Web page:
Then Shalmaneser needs to take care of Šattura II, king of Ḫanbigalbat, who rebelled against the rule imposed by Shalmaneser's father, Adad-nārāri I. This time the Mittanian king has been successful in bonding an alliance with the Hittites and the Aḫlamu-Arameans against Assyria, and in a rare case (for the Assyrian royal inscriptions) of description of a battle in the field the western allies are said to take the Assyrians by surprise and almost beat them: an even rarer description of actual peril on behalf of the Assyrian army. Shalmaneser I is, however, able to react and win the battle and therefore reestablishes his control over the same area (and same place names) formerly conquered by his father.

The great gods gave me to rule from the city Taidu
to the city Irridu, the city Eluḫat and Mount Kašiieri
in its entirety, the fortress of the city Sudu,
the fortress of the city Ḫarrānu, to the bank of the Euphrates.

Adad-nārāri I, text no. 3 [/riao/Q005740/]: 37-42
At that time I captured their cities (in the region) from
Taʾidu to Irridu, all of Mount Kašiyari to the city Eluḫat, the
fortress of Sūdu, the fortress of Ḫarrānu to Carchemish which is on
the bank of the Euphrates.

Shalmaneser I, text no. 1 [/riao/Q005789/]: 81-87

Finally, Shalmaneser had to deal, like his predecessors, with the threat represented by the Gutians (Qutū). Here, with a more heroic tone, the king annihilates the enemy alone, with only one third of his army with him.

Names are ordered according to graographical area (see the key-map)

Name Determinative* Type Modern Name Reference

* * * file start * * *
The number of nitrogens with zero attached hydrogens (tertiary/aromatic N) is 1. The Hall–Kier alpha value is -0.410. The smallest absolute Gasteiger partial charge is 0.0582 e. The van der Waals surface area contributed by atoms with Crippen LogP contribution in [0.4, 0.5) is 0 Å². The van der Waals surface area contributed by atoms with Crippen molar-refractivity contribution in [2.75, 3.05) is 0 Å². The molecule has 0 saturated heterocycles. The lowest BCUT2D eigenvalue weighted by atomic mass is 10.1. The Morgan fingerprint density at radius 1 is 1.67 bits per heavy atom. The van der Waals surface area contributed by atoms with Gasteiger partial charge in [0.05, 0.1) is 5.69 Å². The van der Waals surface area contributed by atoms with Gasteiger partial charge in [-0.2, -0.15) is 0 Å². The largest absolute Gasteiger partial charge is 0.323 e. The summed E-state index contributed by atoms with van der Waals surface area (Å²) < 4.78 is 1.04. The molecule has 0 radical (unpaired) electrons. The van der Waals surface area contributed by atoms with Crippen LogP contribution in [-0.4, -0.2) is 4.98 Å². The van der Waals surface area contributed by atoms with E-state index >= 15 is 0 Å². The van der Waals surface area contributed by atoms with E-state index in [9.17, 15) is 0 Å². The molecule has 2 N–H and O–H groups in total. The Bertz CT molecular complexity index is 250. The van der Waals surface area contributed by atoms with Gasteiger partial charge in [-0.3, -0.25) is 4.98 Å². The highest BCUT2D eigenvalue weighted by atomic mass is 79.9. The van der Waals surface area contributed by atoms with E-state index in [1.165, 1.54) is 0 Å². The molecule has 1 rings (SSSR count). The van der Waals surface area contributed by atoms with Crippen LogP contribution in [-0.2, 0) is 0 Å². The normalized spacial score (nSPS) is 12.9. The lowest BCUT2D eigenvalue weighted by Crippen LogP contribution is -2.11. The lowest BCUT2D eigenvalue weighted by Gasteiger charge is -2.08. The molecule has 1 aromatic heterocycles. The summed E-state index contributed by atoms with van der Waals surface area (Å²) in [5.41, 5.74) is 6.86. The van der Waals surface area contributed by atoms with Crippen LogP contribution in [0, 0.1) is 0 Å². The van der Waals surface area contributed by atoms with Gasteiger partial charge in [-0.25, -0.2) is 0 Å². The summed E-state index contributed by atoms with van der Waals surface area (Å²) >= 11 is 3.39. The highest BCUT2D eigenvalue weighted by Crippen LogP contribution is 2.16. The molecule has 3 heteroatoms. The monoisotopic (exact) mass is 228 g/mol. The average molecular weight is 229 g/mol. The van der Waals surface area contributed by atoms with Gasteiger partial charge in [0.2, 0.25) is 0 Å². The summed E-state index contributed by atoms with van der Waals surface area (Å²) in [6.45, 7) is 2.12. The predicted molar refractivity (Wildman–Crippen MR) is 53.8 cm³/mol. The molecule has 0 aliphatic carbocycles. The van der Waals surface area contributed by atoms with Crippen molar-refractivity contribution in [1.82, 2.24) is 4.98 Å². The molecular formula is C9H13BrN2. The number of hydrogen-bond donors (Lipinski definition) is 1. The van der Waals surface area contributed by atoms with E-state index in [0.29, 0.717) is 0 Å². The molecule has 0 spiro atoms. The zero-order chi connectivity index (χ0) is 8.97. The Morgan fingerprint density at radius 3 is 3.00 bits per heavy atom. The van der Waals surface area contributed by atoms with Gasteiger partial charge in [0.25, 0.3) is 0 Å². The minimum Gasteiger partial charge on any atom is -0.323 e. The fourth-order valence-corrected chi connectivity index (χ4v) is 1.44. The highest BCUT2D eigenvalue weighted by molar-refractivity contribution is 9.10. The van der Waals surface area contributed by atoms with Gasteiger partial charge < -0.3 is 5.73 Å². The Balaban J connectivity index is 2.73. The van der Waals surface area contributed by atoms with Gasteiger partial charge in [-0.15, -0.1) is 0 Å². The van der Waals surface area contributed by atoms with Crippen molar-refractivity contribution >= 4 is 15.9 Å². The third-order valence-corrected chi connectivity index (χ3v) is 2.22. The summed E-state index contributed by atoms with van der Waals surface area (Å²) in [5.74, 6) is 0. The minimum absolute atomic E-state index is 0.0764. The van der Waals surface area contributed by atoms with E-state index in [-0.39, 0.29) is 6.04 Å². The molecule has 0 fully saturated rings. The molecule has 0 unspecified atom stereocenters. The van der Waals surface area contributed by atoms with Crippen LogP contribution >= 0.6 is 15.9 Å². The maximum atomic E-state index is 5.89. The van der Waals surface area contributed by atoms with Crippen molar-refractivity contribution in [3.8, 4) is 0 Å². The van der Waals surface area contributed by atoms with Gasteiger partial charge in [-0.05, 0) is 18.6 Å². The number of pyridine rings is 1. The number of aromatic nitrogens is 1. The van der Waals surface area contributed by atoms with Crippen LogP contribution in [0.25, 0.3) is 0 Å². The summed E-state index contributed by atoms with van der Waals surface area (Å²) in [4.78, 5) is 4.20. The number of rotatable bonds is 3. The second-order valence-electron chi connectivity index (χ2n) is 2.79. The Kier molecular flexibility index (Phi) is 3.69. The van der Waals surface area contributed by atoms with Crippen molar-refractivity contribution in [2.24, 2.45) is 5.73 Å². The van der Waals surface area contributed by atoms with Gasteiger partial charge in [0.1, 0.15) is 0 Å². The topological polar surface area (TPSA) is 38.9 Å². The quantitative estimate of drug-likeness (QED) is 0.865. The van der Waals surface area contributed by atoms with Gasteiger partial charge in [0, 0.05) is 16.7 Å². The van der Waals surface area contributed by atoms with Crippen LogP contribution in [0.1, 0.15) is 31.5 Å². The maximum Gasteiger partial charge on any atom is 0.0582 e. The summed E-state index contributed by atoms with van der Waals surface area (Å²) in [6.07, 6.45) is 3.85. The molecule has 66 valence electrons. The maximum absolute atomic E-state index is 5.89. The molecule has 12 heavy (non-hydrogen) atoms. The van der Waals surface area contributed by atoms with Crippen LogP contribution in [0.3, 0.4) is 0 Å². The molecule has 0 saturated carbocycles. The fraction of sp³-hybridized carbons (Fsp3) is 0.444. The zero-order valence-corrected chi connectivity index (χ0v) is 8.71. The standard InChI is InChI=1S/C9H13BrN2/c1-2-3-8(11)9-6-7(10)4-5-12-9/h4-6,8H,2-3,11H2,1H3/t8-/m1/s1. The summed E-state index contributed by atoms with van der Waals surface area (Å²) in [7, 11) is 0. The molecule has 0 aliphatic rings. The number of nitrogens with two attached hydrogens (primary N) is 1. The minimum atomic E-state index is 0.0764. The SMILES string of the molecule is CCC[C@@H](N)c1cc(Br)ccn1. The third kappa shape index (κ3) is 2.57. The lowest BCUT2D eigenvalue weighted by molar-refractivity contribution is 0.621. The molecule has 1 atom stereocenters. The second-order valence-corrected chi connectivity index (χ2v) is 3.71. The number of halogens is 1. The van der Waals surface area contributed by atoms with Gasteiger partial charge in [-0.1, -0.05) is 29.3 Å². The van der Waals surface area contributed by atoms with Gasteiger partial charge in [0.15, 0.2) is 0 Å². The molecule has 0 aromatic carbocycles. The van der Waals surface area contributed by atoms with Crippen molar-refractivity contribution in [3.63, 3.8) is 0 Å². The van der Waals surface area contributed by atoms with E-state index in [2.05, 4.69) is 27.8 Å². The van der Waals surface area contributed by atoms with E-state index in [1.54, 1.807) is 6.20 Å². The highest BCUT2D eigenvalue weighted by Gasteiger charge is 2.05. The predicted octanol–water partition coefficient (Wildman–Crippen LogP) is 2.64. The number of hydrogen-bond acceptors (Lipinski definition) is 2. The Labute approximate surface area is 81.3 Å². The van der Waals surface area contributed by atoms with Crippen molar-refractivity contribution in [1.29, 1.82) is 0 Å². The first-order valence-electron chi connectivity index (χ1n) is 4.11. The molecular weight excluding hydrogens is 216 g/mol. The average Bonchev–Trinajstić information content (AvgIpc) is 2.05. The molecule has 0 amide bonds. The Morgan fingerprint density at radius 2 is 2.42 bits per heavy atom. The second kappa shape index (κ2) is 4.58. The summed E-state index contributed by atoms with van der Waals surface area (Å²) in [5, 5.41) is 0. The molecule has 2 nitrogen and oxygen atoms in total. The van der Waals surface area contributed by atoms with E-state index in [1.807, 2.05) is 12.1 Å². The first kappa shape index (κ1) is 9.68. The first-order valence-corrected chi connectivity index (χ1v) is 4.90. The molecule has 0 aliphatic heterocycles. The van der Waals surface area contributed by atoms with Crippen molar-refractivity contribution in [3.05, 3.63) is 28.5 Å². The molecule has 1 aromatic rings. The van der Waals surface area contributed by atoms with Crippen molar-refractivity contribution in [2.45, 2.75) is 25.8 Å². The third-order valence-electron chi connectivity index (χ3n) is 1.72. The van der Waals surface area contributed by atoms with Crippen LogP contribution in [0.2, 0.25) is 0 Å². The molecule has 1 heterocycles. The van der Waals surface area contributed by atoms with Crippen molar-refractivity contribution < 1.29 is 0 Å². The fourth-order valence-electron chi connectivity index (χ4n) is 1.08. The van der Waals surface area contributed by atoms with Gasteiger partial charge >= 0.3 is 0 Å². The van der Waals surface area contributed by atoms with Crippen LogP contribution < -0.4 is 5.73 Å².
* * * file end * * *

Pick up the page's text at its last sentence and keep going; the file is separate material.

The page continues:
Central Assyria
Arbela URU city Erbil Text no. 16 iii 11'
Aššur 0, DINGIR city Qal'at Shirqat IsaniText no. 1: 52, 106; 16 iii 14'
Isani URU city Text no. 16 iii 16'.
Talmuššu URU district of Ashur Qal'at Shirqat Text no. 16 iii 6', 9', 10'
Tarbiṣu (Tarbiṣi) 0 district of Ashur Qal'at Shirqat Text no. 10: 35; 13: 29, 30
Ḫanigalbat (Mittani) and the West
Carchemish 0 city Ğarablūs, krkymyš Text no. 1: 84
Euphrates (Upper) 0 river Text no. 1: 85
Ḫanigalbat KUR land Text no. 1: 58, 60
Ḫarran 0 city Ḥarran, Carrhae Text no. 1: 84
Hittite(s) 0 people Text no. 1: 61, 78
Irridu URU city Text no. 1: 11; 3 :35, 37, 47, 49, 50; 26: 4 (ex. 13)
Kaḫat* URU city Text no. 16 iii 15'
Taidu (Taʾidu) URU royal city Tall al-Ḥamīdīya Text no. 1: 81
Area of and around the Kašiyari range, upper Mesopotamia and north. Tigris
Aḫlamû(-Aramaeans) 0 people Text no. 1: 61, 79
Eluḫat URU city Text no. 1: 83
Kašiyari KUR mountain range Ṭūr ʿAbdīn Text no. 1: 82
Sūdu 0 fortress Text no. 1: 83
Šubaru 0, KUR land, people Text no. 4: 14; 17: 3; 18; 6; 1003: 2'
Kutmuḫu (Katmuḫu) KUR land Text no. 1: 99
Muṣru KUR land Text no. 1: 54; 17: 3
Uruaṭri and the East of Tigris
Arinu URU city Text no. 1: 46
Ḫalila KUR land Text no. 1: 34
Lūḫu KUR land Text no. 1: 34
Lullumu (Lullubu) 0 people Text no. 4: 14; 17: 3; 18; 6
MAŠgun (or BARgun) KUR land Text no. 1: 33
Nilipaḫri (or ṢALlipaḫri or ZALlipaḫri) KUR land Text no. 1: 35
Qutu (Gutians) KUR, 0 people Text no. 1: 88; 4: 12; 17: 3; 18: 5
Salua KUR land Text no. 1: 34
Uatqun KUR land Text no. 1: 33
Uruaṭri KUR land Text no. 1: 27, 40, 98
Zingun KUR land Text no. 1: 36
* 0 = no det.; [...] = erased


Cancik-Kirschbaum, E., Die Assyrer: Geschichte, Gesellschaft, Kultur, München, 2008, pp. 45-51.
Donbaz, V. and Frame, G., "The Building Activities of Shalmaneser I in Northern Mesopotamia," ARRIM [] 1 (1983), pp. 1-5.
Fuchs, A., "Uatqun,"Reallexikon der Assyriologie und Vorderasiatische Archäologie vol. 14 (2014-16) p. 257.
Gaspa, S., "Uruaṭri,"Reallexikon der Assyriologie und Vorderasiatische Archäologie vol. 14 (2014-16) p. 445.
Kessler, K., " Muṣri,"Reallexikon der Assyriologie und Vorderasiatische Archäologie vol. 8 (1993-95) p. 497.
Radner, K., "Salmānu,"Reallexikon der Assyriologie und Vorderasiatische Archäologie vol. 11 (2006-08) pp. 587-588.

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Nathan Morello

Nathan Morello, 'Shalmaneser I', The Royal Inscriptions of Assyria online (RIAo) Project, The RIAo Project, a sub-project of MOCCI, 2019 []